Queen of society revels in the spirit of mischief

After 300 years, Tatler still jealously guards its privileged position as the chronicler of the posh and the well-heeled, reports Ian Burrell

Amid the rococo interiors of London's finest Georgian mansion, a privileged few will gather next week to celebrate the 300th birthday of the magazine that believes itself to be the oldest in the world.

As guests from the worlds of politics, business and the arts mingle beneath its sweeping staircase, Lancaster House in St James's will have seen nothing like it since George Bush senior, John Major and Mikhail Gorbachev met there with other global leaders 18 years ago, to discuss the future of the world.

For Catherine Ostler, the new editor of Tatler, it will be a big night. After all, this is the title that prides itself on its unrivalled insight into the party habits of the rich and powerful. And yet she views the idea of hosting the party to end all parties with some trepidation. "You keep talking like that and I'm not going to go," she says. "Oh God!"

Exactly three centuries have passed since Joseph Addison and Richard Steele, two great pioneers of British journalism, founded a publication to carry the gossip from the coffee houses of St James's in the turbulent reign of Queen Anne. At the Vogue House headquarters of publishers Condé Nast, they have been planning this landmark occasion for years, the date circled in diaries long before Ostler was appointed editor in February.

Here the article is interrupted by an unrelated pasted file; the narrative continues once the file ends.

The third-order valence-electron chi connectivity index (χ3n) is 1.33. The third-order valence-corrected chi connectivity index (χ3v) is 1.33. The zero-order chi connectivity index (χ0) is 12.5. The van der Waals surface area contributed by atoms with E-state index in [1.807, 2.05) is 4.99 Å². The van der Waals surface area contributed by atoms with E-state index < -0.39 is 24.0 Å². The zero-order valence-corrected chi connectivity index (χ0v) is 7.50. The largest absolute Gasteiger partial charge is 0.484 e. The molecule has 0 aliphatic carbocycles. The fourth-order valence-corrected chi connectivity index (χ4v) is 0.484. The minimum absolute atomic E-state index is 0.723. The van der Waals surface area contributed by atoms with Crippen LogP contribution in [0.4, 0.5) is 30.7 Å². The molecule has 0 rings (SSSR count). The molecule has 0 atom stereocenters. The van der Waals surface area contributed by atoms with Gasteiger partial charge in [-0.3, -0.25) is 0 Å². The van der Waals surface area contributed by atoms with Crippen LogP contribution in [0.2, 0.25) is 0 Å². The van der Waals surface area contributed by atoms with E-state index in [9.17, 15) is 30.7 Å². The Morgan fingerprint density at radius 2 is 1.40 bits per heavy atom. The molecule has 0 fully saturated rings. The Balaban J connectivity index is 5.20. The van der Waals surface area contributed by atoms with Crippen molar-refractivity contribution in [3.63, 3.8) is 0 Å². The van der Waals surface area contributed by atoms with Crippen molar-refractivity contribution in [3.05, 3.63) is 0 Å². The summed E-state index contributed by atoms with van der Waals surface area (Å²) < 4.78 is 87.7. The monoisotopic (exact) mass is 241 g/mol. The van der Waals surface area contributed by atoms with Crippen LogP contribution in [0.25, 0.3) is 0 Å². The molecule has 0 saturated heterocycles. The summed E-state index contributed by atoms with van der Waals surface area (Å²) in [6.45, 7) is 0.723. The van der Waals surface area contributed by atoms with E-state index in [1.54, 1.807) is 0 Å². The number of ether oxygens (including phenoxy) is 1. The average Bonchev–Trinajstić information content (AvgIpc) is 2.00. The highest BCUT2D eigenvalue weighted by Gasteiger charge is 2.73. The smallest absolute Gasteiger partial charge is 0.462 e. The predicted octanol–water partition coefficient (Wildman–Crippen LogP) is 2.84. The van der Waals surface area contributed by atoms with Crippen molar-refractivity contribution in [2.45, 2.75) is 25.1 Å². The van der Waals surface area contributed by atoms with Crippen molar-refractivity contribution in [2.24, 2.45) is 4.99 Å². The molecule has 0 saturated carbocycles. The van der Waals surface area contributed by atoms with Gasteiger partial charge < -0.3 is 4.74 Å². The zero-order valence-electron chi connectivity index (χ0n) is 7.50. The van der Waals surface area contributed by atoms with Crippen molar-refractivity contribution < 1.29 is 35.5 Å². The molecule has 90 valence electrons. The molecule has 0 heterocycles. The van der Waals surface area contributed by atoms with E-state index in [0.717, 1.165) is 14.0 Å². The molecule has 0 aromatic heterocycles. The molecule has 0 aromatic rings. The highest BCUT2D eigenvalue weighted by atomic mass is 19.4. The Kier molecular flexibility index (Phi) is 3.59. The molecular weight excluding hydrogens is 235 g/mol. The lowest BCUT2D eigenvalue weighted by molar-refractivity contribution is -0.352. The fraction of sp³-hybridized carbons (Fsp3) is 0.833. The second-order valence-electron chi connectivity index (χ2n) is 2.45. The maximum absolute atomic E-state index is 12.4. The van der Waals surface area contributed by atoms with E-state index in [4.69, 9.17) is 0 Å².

During her first weeks in post, the prospect of the 300th anniversary issue of the magazine sat "on the top of the hill like a big elephant", she says. But now, on the desk before her, she has the remarkable triple gatefold cover that arrives on news-stands today.

The cover girl is Her Majesty herself, in postage stamp profile and given three creative treatments that reflect Tatler's aristocratic connections alongside its love of luxury and impish behaviour. "300 years of Mischief" runs a cover line and the second of the three regal images owes much to Jamie Reid, the designer of the Sex Pistols artwork.

This naughtiness is not contrived: Tatler's history is a chequered one and during the Sixties it was run by a moustachioed playboy of a conman called Guy Wayte who was collared by the police and appeared in the press beneath the headline "He duped Mayfair." The 300 years claim is a bit of a stretch though, given that Addison and Steele's incarnation of Tatler lasted barely two years and the title did not re-appear until 1901.

According to Ostler, who has immersed herself in the history of her magazine, Tatler has always had a cover star of the moment, from Tallulah Bankhead in the Thirties and Vivien Leigh in the Forties through to Elizabeth Hurley and then Keira Knightley. "But the one who was consistent was the Queen," says the editor. "Right back to when she was a little girl clutching a dog."

The references to mischief and punk, she says, are "because – given that we had put the Queen on the cover – I didn't want it to be too reverential and look like Majesty magazine". Nonetheless, readers of this "special anniversary collector's edition" are offered features on the "three first families" of Tatler; namely the Goldsmiths, the Guinnesses and the Spencers.

There is an interview with Lady Annabel Goldsmith, Mary Killen has revisited her memorable 1985 feature "Guinnessty", and former Tatler editor Tina Brown has described how Lady Diana Spencer embodied the magazine in the early Eighties. "They were moving away from old England but then suddenly there arrived this creamy-skinned, quiet country mouse, daughter of an earl," says Ostler. "It was the last person they would have imagined would make a decade take off in magazine terms and it was Diana."